Urmi Tat

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With rich data and analyses of diverse ways and means over the past 75 years, this book makes a systematic study of synergy between cooperation for development and foreign policy of key nations. India’s own contribution via multiple forums of South-South cooperation, including in the South Asian neighborhood, forms its rewarding crux. Author assesses particular strengths, recent dynamism as well as challenges inherent to India’s emerging development diplomacy to suggest way forward.

                                                                                        Sheel Kant Sharma, Former Secretary General to SAARC

In a comprehensive account of Indian aid diplomacy Urmi Tat covers new ground by drawing attention to the influence of India’s experience as a recipient of development aid, on its policy as an aid provider. By prioritising the needs of aid receiving countries rather than project its own interests India has sought to define a new approach to development cooperation. This book is a valuable contribution to the literature on Indian foreign policy

                                                                                                              SanjayaBaru, Former Media Advisor to the
                                                                                                                                               Prime Minister of India

Urmi Tat’s book tells the complex story of India’s development diplomacy in South Asia. It offers fresh insights and practical recommendations for proactively engaging the contested space of the region’s development politics. Sharp, clear-headed, and policy-relevant, this book is a timely addition to the literature on India’s engagement with South Asia

                                                                             Happymon Jacob, Associate Professor of International Relations,
                                                                                                                                       Jawaharlal Nehru University

This book offers a comprehensive overview of India’s development cooperation mechanisms with useful case studies on four of its neighbours. By mapping India’s development efforts and comparing them to Western and Chinese models, Urmi Tat throws light on an increasingly critical but understudied dimension of India’s foreign policy and economic diplomacy. This work of applied scholarship is of tremendous relevance as India seeks to institutionalize its development program to enhance the country’s international image and influence.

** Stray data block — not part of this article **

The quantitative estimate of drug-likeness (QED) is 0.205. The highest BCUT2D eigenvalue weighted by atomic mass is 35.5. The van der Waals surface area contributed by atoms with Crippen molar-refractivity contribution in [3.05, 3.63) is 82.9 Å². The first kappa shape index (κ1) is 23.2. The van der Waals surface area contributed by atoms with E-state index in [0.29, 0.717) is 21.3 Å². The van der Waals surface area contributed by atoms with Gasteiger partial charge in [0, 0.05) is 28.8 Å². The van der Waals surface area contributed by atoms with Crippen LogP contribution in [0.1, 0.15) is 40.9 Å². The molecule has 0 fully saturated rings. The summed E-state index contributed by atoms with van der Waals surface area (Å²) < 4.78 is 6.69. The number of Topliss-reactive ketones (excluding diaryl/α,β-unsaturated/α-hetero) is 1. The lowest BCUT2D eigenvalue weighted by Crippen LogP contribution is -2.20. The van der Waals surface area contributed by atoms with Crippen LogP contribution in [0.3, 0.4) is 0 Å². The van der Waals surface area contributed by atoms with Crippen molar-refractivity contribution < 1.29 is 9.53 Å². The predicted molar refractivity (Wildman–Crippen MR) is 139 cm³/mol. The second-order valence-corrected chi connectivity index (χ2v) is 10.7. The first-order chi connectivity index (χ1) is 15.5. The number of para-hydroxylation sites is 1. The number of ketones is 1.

Constantino Xavier, Fellow,Centre for Social and Economic Progress


Development diplomacy is seen as the new frontier of strategic studies. It is an arm of economic cooperation that involves a range of actions, from infrastructure building to skill development. It implies sustained and long-term cooperation which apart from ensuring socio-economic upliftment of the recipient country, is used as diplomatic leverage for foreign policy manoeuvres.

The book examines India’s development cooperation policy over the years, in its neighbourhood and aims to fill the gaps in its approach. It compares the practices of traditional donors like the United States and emerging donors like Japan and South Korea, among others, to find the best practices for India. It particularly helps dissect China’s Belt and Road Initiative as a challenge to India’s development cooperation policy in South Asia.

Development cooperation as a pillar of foreign policy is a means to extend India’s influence in its dynamic neighbourhood, an avenue for greater South-South cooperation and a vehicle to counter Chinese economic prowess.

Urmi Tat is a seasoned policy professional whose research focuses on trade, infrastructure and political economy of South Asia. She’s worked with think tanks in the development and foreign policy space, including the Centre for Air Power Studies, New Delhi, Enquire, Washington D.C., Institute for Peace and Conflict Studies, New Delhi and Centre for Studies in International Relations and Development, Kolkata.

Ms. Tat holds a Master’s degree in International Relations from Jawaharlal Nehru University, as well as a Bachelor’s degree in Political Science and Government from Lady Sri Ram College, University of Delhi. She also holds a Diploma in Conflict Transformation and Peacebuilding from Delhi University.




Acknowledgements List of Tables and Figures

1. Introduction: Development as a Form of Diplomacy—Tracing its Roots and Relevance
2. Development Diplomacy in Practice: Comparing the Objectives and Strategems of China, Japan and South Korea
3. The Northern Model of Development Cooperation: Analysing the Development Cooperation Policies of the US, UK and Germany
4. The North-South Debate: Problematising Similarities and Differences
5. India’s Development Diplomacy with Nepal and Bhutan: Examining Trends, Potentialities and the Chinese Influence
6. India’s Development Diplomacy with Sri Lanka and Maldives: Tracing Development Practices and the Impact of Chinese Presence
7. India’s Development Cooperation Policy:The Way Ahead
8. Conclusion



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